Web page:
Expurgation is a form of censorship which involves purging anything deemed noxious or offensive, usually from an artistic work.
Expurgation of sexual or lewd content is also called bowdlerization, especially for books, after Thomas Bowdler, who in 1818 published an expurgated edition of William Shakespeare's work that he considered to be more appropriate for women and children. He similarly edited Edward Gibbon's Decline and Fall of the Roman Empire.
A work that has been subjected to expurgation is sometimes called a fig-leaf edition, a figurative extension from the older practice of placing fig leaves to hide the genitals of nudes in paintings and statues.
- In 1264, Clement IV ordered the Jews of Aragon to submit their books to Dominican censors for expurgation.
- Montaigne's Essays translated by George B. Ives was published by Harvard University Press in 1925 without the essays pertaining to sex. Called a fig-leaf edition.
- Oil! by Upton Sinclair: A 150-copy fig-leaf edition was prepared for Boston with nine pages blacked out.
- A recent printing of Mark Twain's Adventures of Huckleberry Finn in which the racially charged word "nigger" (used over 200 times) was changed to "slave".
- Similarly, most editions now published of Agatha Christie's And Then There Were None (published in the UK in 1939 as Ten Little Niggers) have had expurged from them the term "nigger", including that in the name of the book's main setting, Nigger Island, as well as from its thematic nursery rhyme, which serves as blueprint for the novel's prolific killer. Non-English language editions have more consistently stuck to the original, including the 1987 Soviet film Ten Little Negroes.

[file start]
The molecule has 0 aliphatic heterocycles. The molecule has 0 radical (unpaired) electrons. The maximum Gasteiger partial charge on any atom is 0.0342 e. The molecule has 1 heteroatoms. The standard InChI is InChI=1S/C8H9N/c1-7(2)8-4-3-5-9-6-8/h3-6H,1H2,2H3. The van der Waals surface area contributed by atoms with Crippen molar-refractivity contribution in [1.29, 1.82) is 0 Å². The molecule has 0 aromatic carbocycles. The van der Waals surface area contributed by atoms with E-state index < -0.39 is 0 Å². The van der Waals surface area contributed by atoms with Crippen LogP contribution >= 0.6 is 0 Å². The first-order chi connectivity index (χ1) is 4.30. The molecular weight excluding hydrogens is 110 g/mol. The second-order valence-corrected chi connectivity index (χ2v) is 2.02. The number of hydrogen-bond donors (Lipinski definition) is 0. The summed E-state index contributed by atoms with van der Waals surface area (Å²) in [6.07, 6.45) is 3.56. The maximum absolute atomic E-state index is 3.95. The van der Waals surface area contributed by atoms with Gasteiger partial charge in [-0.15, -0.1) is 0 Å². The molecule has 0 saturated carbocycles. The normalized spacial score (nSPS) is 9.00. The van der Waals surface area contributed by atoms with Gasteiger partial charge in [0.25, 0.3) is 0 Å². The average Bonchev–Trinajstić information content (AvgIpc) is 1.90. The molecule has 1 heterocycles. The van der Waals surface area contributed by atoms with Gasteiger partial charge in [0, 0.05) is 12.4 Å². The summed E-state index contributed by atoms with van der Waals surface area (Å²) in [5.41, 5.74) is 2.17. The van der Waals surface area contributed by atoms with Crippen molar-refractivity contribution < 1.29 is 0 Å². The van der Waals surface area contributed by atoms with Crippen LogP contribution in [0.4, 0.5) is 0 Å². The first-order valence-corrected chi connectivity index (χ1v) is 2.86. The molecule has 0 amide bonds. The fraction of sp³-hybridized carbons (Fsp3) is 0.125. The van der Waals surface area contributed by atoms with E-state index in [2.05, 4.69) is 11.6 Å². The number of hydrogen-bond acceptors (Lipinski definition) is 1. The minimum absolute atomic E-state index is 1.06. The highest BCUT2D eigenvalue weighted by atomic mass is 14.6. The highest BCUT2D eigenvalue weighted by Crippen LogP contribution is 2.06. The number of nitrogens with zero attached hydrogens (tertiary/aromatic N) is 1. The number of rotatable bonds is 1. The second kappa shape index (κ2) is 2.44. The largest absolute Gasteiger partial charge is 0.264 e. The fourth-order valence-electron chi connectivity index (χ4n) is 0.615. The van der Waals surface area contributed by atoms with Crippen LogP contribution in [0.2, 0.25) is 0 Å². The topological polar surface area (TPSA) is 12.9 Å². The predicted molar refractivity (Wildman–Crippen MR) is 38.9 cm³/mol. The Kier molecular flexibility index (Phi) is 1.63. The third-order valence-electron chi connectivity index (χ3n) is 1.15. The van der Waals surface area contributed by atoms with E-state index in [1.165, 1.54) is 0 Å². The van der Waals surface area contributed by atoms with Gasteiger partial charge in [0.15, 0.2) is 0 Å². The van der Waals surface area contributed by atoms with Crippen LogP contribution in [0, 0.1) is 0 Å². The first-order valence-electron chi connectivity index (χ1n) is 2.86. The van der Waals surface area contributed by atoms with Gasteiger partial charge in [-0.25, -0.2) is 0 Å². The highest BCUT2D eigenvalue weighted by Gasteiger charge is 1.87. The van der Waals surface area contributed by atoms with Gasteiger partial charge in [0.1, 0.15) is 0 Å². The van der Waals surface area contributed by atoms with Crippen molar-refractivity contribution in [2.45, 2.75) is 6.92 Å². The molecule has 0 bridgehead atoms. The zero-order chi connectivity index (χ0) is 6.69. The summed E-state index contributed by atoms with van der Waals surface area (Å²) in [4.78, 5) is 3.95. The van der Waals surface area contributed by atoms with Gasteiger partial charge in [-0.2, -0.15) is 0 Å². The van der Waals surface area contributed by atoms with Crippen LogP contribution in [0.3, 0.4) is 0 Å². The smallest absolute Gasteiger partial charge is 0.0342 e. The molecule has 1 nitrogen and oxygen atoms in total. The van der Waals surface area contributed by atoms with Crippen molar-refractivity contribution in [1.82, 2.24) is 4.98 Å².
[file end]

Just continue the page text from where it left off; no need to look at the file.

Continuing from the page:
- Many Internet message boards and forums use automatic wordfiltering to change offensive words and phrases to more innocuous substitutes. For example, expletives may be replaced with other characters (a series of asterisks is common), or similar-sounding nonsense words.
- 'The Crabfish', an ancient English folk song, was long ignored for its ribald lyrics. In a sanitized version released in 2010 the crabfish grabs the wife by the nose instead of her private parts. This has been parodied in versions where only the offending words have been replaced, with the originals being implied by the rhyme.
- The Nigger of the 'Narcissus', a 19th-century novel by British-Polish author Joseph Conrad is often sold in North America as The Children of the Sea: A Tale of the Forecastle, or The N-Word of the 'Narcissus' due to the racially provocative nature of the original title.
- Popper, William (1889). The Censorship of Hebrew Books. Knickerbocker Press, 13-14.
- Michael C. Bussacco, Heritage Press Sandglass Companion Book: 1960-1983 (Archbald, PA: Tribute Books, 2009), 252, available online, accessed September 23, 2010
- Boston Globe: Jack Curtis, "Blood from oil," February 17, 2008, accessed September 23, 2010
- Mary Craig Sinclair, Southern Belle (NY: Crown Publishers, 1957), 309, available online, accessed September 23, 2010
- Michael Tomasky, "The new Huck Finn" January 7, 2011
- Bishop Percy's Folio Manuscript: loose and humorous songs ed. Frederick J. Furnivall. London, 1868
- The Crabfish
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